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NUTRITION. Macronutrients & Micronutrients Carbohydrates Fibre Proteins Fats Water Vitamins Minerals.

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Presentation on theme: "NUTRITION. Macronutrients & Micronutrients Carbohydrates Fibre Proteins Fats Water Vitamins Minerals."— Presentation transcript:


2 Macronutrients & Micronutrients Carbohydrates Fibre Proteins Fats Water Vitamins Minerals

3 Function of Carbohydrates What do you think the main function of carbohydrate is? Energy supplies to the body! Fats contain more energy but require more oxygen to break down! Sugars and starches are the most efficient form. Starch is digested and stored as glycogen.

4 Carbohydrates Carbohydrate provides the main source of energy for the body. The majority of CHOs are found in plant foods in the form of sugar, starch or fibre.

5 CARBOHYDRATE – SUGAR Function: Major source of quick release energy for the body. The body requires energy to function and to be able to participate in physical activity. Food Sources: Cakes, biscuits, sugar, fruit, chocolate, lollies.

6 CARBOHYDRATE – STARCH Function: Major source of slow release energy for the body. The body requires energy to function and to be able to participate in physical activity. Food Sources: Bread Cereal Pasta Rice Potatoes Bananas

7 CARBOHYDRATE – FIBRE Function: Helps food move through the digestive system. Provides bulk to assist the removal of waste from the body – keeps waste removal from the body regular. Food Sources: Wholegrain and wholemeal breads and cereals, bran, fruits and vegetables (when the skin is left on).

8 Protein Function: Required for the growth, repair and maintenance of body tissues. Provides a secondary source of energy if insufficient carbohydrates are available. Food Sources: Meat, milk, eggs, fish, soy beans, nuts, legumes, beans, cheese.

9 FATS (LIPIDS) Function: Major source of energy. Contains the fat-soluble vitamins A, D, E and K. Provides insulation and protects the body. Involved in hormone production. Food Sources: Cream, meat, whole milk, vegetable oils, butter, margarine, oily fish.



12 WATER Function: All chemical reactions that take place in the body require water. Transports nutrients to cells in the body and keeps the body hydrated so it can function. Food Sources: Most foods contain some water. Fruits and vegetables have high levels of water.

13 VITAMINS Vitamins B, C are water soluble Vitamins A, D, E and K are fat soluble

14 VITAMIN A Functions: Needed to maintain normal vision and for the growth of soft tissue like skin and hard tissue like bone. Food Sources: Butter, cheese, eggs, green leafy vegetables, red, orange and yellow fruits and vegetables.

15 B GROUP VITAMINS VITAMIN B1-THIAMIN B2-RIBOFLAVIN B3-NIACIN B6-PYRIDOXINE Functions: Enables energy to be released from the energy nutrients – carbohydrate, fat and protein. Food Sources: Lean pork, wholegrain bread and cereals, nuts and vegemite.

16 VITAMIN B 12 Functions: Needed for red blood cell formation and maturation. Food Sources: Liver, meat, milk, eggs, cheese and fish.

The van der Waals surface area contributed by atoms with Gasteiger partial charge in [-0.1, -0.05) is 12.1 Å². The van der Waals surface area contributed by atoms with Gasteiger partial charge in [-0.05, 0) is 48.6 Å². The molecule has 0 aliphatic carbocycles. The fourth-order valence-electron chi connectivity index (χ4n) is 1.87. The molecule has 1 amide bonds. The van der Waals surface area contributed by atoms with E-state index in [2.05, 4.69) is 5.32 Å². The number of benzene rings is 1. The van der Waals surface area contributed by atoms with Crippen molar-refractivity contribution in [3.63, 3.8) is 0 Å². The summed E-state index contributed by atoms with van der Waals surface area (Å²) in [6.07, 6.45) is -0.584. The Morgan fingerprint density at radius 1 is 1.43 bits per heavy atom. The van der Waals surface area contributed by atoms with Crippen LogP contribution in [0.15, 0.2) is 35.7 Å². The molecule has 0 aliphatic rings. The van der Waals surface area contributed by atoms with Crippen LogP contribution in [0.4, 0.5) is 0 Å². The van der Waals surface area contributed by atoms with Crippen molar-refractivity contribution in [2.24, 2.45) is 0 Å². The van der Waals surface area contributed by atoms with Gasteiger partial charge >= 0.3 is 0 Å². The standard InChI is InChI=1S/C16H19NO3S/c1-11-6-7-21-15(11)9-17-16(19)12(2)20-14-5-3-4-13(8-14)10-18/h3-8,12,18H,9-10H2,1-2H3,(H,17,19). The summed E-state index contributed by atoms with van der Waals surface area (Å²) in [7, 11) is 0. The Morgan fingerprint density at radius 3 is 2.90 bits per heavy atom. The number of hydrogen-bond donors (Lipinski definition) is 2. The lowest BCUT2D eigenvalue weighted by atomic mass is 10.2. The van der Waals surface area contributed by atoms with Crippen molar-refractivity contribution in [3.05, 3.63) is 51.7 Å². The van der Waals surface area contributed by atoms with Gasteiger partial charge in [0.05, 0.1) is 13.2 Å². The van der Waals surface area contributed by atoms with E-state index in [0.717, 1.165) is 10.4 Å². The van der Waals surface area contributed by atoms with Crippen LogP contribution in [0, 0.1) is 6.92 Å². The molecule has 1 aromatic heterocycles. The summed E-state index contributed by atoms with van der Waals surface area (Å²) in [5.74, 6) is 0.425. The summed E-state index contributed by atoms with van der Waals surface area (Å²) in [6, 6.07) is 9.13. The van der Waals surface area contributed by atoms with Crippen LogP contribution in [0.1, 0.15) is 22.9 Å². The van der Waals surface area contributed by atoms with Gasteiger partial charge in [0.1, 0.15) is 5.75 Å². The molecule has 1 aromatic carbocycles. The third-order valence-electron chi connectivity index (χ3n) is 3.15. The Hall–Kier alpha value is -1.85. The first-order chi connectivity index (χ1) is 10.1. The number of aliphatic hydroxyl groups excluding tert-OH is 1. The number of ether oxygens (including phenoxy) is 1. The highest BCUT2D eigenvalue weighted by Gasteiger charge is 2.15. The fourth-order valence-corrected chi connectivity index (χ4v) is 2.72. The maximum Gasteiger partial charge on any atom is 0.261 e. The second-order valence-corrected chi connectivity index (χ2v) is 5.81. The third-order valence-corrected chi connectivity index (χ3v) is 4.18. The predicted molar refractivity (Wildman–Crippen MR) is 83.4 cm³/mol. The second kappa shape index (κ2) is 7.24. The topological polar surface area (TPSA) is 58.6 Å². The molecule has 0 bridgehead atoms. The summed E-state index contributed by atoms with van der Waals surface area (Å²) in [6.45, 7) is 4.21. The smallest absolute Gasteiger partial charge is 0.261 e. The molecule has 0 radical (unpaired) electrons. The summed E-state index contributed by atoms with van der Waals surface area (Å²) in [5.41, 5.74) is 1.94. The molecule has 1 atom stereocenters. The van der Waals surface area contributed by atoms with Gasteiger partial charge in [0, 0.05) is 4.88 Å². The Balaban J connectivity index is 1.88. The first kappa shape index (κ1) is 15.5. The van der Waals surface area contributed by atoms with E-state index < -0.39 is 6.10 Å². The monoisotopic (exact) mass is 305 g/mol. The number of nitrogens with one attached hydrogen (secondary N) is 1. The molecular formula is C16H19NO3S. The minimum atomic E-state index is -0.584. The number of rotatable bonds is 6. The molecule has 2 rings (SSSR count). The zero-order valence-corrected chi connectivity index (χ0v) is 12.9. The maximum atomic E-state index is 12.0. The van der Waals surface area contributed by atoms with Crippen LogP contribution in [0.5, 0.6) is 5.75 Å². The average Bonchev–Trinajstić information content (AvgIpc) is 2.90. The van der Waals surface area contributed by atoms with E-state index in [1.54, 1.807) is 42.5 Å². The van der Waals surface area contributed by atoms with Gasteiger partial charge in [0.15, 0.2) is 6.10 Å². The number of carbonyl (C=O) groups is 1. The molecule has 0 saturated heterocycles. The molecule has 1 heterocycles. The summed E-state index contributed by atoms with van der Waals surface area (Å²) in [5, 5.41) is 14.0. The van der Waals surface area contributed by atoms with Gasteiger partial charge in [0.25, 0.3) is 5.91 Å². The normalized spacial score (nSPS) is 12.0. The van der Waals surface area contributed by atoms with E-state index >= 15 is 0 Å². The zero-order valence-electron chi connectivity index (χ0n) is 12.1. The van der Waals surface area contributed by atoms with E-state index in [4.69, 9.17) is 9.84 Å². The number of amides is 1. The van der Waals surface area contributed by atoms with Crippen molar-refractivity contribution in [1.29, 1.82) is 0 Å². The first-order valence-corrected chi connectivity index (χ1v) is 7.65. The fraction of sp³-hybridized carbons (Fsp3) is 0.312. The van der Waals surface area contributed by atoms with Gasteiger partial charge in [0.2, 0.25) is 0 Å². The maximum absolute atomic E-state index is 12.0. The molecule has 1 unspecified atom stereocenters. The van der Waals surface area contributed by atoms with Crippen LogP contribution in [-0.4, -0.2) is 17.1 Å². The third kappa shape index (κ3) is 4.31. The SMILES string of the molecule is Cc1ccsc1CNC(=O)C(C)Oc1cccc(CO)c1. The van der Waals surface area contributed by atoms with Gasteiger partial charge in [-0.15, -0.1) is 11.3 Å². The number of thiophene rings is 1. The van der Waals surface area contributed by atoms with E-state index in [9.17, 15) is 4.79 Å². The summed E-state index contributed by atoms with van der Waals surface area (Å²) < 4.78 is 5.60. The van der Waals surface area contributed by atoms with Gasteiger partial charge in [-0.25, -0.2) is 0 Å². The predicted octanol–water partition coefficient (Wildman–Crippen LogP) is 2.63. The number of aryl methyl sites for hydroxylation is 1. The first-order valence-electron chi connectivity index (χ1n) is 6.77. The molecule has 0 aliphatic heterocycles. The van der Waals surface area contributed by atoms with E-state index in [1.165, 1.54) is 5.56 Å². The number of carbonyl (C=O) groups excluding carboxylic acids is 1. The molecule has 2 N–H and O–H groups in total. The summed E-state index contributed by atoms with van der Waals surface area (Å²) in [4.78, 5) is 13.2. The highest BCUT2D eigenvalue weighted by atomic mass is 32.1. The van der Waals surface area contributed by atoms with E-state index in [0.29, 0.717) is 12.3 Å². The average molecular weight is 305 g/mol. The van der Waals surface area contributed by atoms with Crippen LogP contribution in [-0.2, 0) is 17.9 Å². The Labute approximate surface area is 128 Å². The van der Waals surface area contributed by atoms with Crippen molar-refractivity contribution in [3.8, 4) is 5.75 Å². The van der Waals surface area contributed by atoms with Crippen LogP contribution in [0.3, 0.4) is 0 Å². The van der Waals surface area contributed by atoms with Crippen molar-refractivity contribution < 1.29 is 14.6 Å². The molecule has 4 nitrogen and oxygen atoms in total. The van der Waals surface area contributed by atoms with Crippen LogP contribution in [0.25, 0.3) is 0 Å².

17 VITAMIN B9 (FOLATE/FOLIC ACID) Function: Needed for growth, especially of the spinal cord in developing babies and red blood cell formation. Food Sources: Leafy green vegetables, broccoli, green beans, eggs, peanuts, avocado, oranges.

18 Recap of last lesson 1. What are macronutrients and micronutrients? Provide an example of each. 2. What macronutrient should most of our energy intake come from? 3. Why do we need fat in our diet? 4. What are the 4 categories of fat? 5. What’s another name for vitamin B9? 6. Name one difference between the Healthy Living Pyramid and the Australian Guide to Healthy Eating.

19 VITAMIN C Functions: Needed for soft tissue formation and healing. Eg: skin cells. Helps the body to absorb iron. Food Sources: Citrus fruits, leafy green vegetables, tomatoes, potatoes, kiwi fruit, capsicum.

20 VITAMIN D Function: Absorption of calcium and phosphorus Helps maintain a stable nervous system, normal heart action and blood clotting. Food sources: Butter, margarine, fish (salmon, tuna), liver, kidney.


22 CALCIUM Function: Required for the formation and maintenance of bones and teeth. Assists with muscle contractions. Food Sources: Dairy products (milk, cheese, yoghurt), fish with soft bones (tuna, salmon, sardines), nuts (almonds), green leafy vegetables.

23 IRON Function: Needed for the formation of haemoglobin to carry oxygen in the blood. Needed to prevent iron anaemia – an illness that makes you feel tired. Food Sources: Meat, liver, egg yolk, wholegrain cereals, green leafy vegetables, dried apricots.

24 FLUORIDE Function: Strengthens tooth enamel (outer coating on teeth) to protect against dental caries. Food Sources: Seafood, tea, fluoridated water (tap water).

25 PHOSPHORUS Function: energy production Food Sources: foods rich in protein such as meat, milk, eggs, legumes and grains.

26 SODIUM Function: Helps to maintain water balance in the body. Required for muscle contractions. Food Sources: Table salt, fast foods, convenience foods, pickled foods.

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